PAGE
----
• One great-grandparent was born in Panama to Jamaican parents. She grew up there then moved to Cuba where she married and raised children, then moved to Jamaica where she remarried and had more children; and.
  • One great-grandparent was half Irish.

I love these layers because they point to the fact that “black history” and African-American history encompass a set of diverse and sometimes disparate experiences that are linked to a greater diaspora.  In our combined travels, we have touched on Ireland, southern India, and Jamaica. So to be in Panama, this land that is so personally connected to my daughter, and not at least attempt to “step into it”, if only for a few moments, would be tragic.  Perhaps a bit melodramatic…but I reserve the right to be occasionally dramatic, it adds texture and depth and it makes us think!

Positive thinking keeps the train from stalling but

Critical thinking drives it to be nimble, innovative, and a game changer.

You are the train.

Copa Airlines – To Ecuador


Copa Airlines is a Panamanian based airline focused on servicing Central and South America.  It you have never heard of it before (and I would suppose most people have not), that most probably means Copa does not directly service your North American city (Chicago, Los Angeles, Miami, New York, Orlando, Toronto, Washington DC) or you have not been travelling in the region.  Copa began service in Chicago in December 2011 and considering that, our flight is relatively full (about 85%).

If you are accustomed to international/long-haul flights with Delta, Virgin Airlines, KLM, Etihad, etc., then Copa will leave something to be desired.  This is definitely a “budget” class airline.  There are no individually controlled TV monitors, with all of the associated program and gaming options.  Seats and leg room are reminiscent of the average American’s size in 1980 (okay side note, if you live anywhere in the Americas, North or South, yes you are American…but I am being US specific here) and our breakfast of tostadas fransesas (French toast) was akin to hospital food fare.

Having bared my soul on the negatives, I can now say that I LOVE Copa Airlines for three reasons:

  1. Awesome Roundtrip Ticket Price
  2. Friendly and courteous staff (from the first to the last)
  3. I think my luggage is on that same plane that I am currently seated on, and I will continue to think this until proven otherwise.

So how does one compensate for the lack of bells and whistles?

  • Sleep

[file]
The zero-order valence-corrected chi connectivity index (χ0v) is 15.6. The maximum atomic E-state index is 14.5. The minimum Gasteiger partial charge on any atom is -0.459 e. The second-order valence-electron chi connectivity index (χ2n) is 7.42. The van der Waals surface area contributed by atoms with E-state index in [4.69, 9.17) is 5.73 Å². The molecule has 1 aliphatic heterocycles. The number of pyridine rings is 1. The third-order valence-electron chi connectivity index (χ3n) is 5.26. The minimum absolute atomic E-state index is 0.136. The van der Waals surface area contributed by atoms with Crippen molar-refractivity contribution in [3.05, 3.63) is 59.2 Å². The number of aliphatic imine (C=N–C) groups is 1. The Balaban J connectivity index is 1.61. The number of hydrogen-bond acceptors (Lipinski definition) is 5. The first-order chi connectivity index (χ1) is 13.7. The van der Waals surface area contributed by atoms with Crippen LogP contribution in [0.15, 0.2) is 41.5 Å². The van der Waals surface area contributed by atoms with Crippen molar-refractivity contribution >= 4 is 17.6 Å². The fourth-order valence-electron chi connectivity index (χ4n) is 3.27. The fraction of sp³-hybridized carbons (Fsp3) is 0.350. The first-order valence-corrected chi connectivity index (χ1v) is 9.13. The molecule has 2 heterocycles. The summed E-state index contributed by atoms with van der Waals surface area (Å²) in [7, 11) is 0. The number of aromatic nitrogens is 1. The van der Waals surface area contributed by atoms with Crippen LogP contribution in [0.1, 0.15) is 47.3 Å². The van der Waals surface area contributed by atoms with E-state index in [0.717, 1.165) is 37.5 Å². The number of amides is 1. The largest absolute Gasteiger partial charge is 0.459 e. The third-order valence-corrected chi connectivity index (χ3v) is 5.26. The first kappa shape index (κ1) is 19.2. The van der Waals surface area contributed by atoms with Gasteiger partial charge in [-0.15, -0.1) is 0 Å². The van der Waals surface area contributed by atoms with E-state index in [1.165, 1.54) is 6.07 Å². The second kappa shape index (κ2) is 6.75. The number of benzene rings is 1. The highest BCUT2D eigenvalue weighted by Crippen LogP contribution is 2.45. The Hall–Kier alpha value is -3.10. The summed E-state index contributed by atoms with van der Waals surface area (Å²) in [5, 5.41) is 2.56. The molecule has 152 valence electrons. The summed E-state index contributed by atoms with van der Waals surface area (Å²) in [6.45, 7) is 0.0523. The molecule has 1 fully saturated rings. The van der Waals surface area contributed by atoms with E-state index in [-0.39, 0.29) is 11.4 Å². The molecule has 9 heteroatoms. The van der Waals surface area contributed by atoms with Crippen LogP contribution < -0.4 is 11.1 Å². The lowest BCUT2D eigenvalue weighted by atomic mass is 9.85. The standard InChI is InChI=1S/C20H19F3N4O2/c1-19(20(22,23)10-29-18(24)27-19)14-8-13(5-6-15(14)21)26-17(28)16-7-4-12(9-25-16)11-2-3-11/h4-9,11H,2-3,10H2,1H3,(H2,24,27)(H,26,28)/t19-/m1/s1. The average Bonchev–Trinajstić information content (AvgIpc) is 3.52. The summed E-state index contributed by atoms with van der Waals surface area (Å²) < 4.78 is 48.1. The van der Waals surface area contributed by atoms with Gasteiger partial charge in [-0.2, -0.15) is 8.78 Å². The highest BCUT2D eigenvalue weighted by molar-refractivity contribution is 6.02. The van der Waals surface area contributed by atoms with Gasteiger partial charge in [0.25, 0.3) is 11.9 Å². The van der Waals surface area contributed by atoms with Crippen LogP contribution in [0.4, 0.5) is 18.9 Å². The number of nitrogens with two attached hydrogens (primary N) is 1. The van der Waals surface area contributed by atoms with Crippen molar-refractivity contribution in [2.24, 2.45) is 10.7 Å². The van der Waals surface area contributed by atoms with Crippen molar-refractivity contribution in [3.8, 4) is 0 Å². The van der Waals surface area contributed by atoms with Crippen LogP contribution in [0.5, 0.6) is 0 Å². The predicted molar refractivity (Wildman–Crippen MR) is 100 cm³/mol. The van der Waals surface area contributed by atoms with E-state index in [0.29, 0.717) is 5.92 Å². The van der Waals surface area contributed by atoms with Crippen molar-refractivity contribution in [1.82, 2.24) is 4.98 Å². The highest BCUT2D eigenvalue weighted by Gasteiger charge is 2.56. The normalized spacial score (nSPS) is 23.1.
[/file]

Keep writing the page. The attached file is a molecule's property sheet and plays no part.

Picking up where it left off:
• Bring a book and read
  • Break out your computer (laptop/netbook) and create your own personalized entertainment/gaming experience…. or write something interesting to be shared with the world (or not) at some later date.
  • Bring your own socks and dress appropriately, if you usually need a blanket…because you will not get one here.  They do have nice bright blue pillows though.

In all fairness, there is entertainment on the single screen overheads on each side of the cabin, which accommodate six viewers each (that is, all six of you are looking at the same screen).  Over the last four hours if you have not enjoyed watching: an episode of Glee,  a clip about animals that look like ferrets, a movie about a girl and a boy who meet annually, finally get together, and she dies unexpectedly at the end (One Day), well then….too bad! There is a range of music channels to listen to, as an alternative to the hovering screen.


Lack of airline bells and whistles = More productive “Me” time.

Basic Costs for Travelling to Ecuador


To follow-up on my previous posts regarding our trip, I wanted to share that the actual costs have been thus far.  All costs are based on a single adult fare.

  1. Midwest, USA to Quito, Ecuador on Copa Airlines (Roundtrip) – $523
  2. Quito, Ecuador to Cuenca, Ecuador on AeroGal (Roundtrip) – $100
  3. Sheraton Hotel – Quito, Ecuador (1 night) – $125
  4. Hotel Apartamentos Otorongo – Cuenca, Ecuador (6 nights) – $290
  5. Taxi Ride from Airport to Hotel (estimated) – $3

Had we stayed at the Hostal Hogar Cuencano the price (6 nights) would have been $122 for a private room with an en suite bathroom, for two people.

A week at Disney World will definitely cost you more…even without the kids.